RC Circuit (Power amplifier, Voltage Sensor)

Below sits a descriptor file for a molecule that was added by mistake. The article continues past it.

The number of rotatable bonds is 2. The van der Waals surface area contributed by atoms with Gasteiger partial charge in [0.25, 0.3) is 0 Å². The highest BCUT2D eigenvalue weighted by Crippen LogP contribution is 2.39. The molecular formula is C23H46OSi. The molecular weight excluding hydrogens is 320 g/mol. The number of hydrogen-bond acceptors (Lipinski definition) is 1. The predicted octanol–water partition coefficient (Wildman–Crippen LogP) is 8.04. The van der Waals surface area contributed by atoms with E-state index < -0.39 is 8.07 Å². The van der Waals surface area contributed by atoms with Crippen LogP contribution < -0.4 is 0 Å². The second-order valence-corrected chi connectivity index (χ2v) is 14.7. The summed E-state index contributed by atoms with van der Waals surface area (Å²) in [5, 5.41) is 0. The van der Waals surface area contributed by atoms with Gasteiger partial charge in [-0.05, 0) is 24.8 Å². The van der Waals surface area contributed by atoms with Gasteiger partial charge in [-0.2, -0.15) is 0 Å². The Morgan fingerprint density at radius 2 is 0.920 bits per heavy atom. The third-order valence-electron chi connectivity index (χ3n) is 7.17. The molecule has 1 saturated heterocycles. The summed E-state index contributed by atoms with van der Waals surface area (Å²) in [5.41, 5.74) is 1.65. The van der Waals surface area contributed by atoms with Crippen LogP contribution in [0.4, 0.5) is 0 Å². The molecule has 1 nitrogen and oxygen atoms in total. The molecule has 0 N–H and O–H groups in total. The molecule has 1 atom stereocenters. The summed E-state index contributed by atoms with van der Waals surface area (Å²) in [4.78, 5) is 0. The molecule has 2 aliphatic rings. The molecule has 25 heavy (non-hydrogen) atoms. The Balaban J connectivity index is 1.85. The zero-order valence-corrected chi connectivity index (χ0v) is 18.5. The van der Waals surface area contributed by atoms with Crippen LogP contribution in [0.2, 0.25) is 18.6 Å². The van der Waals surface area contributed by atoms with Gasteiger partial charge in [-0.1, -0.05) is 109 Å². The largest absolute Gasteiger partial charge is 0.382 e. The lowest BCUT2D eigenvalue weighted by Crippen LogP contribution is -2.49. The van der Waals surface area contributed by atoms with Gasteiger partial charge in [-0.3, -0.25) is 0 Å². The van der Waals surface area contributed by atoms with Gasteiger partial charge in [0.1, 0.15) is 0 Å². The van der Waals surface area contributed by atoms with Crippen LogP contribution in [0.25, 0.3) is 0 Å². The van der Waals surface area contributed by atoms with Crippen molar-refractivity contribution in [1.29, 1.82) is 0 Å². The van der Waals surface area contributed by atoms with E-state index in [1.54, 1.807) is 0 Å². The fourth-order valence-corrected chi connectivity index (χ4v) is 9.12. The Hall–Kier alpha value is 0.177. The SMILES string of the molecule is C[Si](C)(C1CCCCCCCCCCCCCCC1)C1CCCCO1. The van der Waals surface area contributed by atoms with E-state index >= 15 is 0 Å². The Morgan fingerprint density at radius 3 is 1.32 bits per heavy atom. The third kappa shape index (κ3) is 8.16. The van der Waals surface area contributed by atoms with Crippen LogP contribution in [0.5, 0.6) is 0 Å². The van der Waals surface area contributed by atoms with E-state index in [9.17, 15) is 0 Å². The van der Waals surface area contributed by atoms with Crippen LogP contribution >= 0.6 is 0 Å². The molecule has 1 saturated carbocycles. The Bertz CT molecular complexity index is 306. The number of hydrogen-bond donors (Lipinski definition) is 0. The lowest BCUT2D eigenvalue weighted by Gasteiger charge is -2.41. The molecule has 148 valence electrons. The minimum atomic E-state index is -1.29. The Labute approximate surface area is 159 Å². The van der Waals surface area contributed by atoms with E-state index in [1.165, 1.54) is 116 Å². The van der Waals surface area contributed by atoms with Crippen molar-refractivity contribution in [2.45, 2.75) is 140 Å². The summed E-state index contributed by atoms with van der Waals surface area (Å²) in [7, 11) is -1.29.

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1 Object: RC Circuit (Power amplifier, Voltage Sensor) To investigate how the voltage across a capacitor varies as it charges and to find its capacitive time constant. Apparatus: Science Workshop, Power Amplifier, Voltage Sensor, (3) Patch Cords, CI6512 RLC circuit board. Theory: When a DC voltage source is connected across an uncharged capacitor, the rate at which the capacitor charges up decrease as time passes. At first, the capacitor is easy to charge because there is very little charge on the plates. But as charge accumulates on the plates, the voltage source must do more work to move additional charges onto the plates because the plates already have charge of the same sign on them. As a result, the capacitor charges exponentially, quickly at the beginning and more slowly as the capacitor becomes fully charged. The charge on the plates at any time is given by: q q ( e t ) Procedure: Where q 0 is the maximum charge on the plate and is the capacitive time constant ( = RC, where R is resistance and C is capacitance). NOTE: The stated value of a capacitor may vary by as much as 20 % from the actual value. Taking the extreme limits, notice that when t = 0, q = 0 which means there is not any charge on the plates initially. Also notice that when t goes to infinity, q goes to q 0 which means it takes an infinite amount of time to completely charge the capacitor. The time it takes to charge the capacitor to half of full is called the halflife and is related to the time constant in the following way: t 12 ln 2 In this activity the charge on the capacitor will be measured indirectly by measuring the voltage across the capacitor since these two values are proportional to each other: q=cv. In this activity, the Power Amplifier produces a low frequency square wave (0 to 4 V). This waveform imitates the action of charging and then discharging a capacitor by connecting and then disconnecting a DC voltage source. The Voltage Sensor measures the voltage across the capacitor as it charges and discharges. The Science Workshop program records and displays the data. You will measure the time for the capacitor to charge to the halfmaximum voltage. Using the halflife time and the known value of the resistor, you can calculate the capacitance of the capacitor. Part I: Computer Setup and Equipment Setup 1. Connect the Science Workshop interface to the computer, turn on the interface, and turn on the computer. 2. Connect the Power Amplifier to Analog Channel A. Connect the Voltage Sensor to Analog Channel B. Plug the power cord into the back of the Power Amplifier and connect the power cord to an appropriate electrical outlet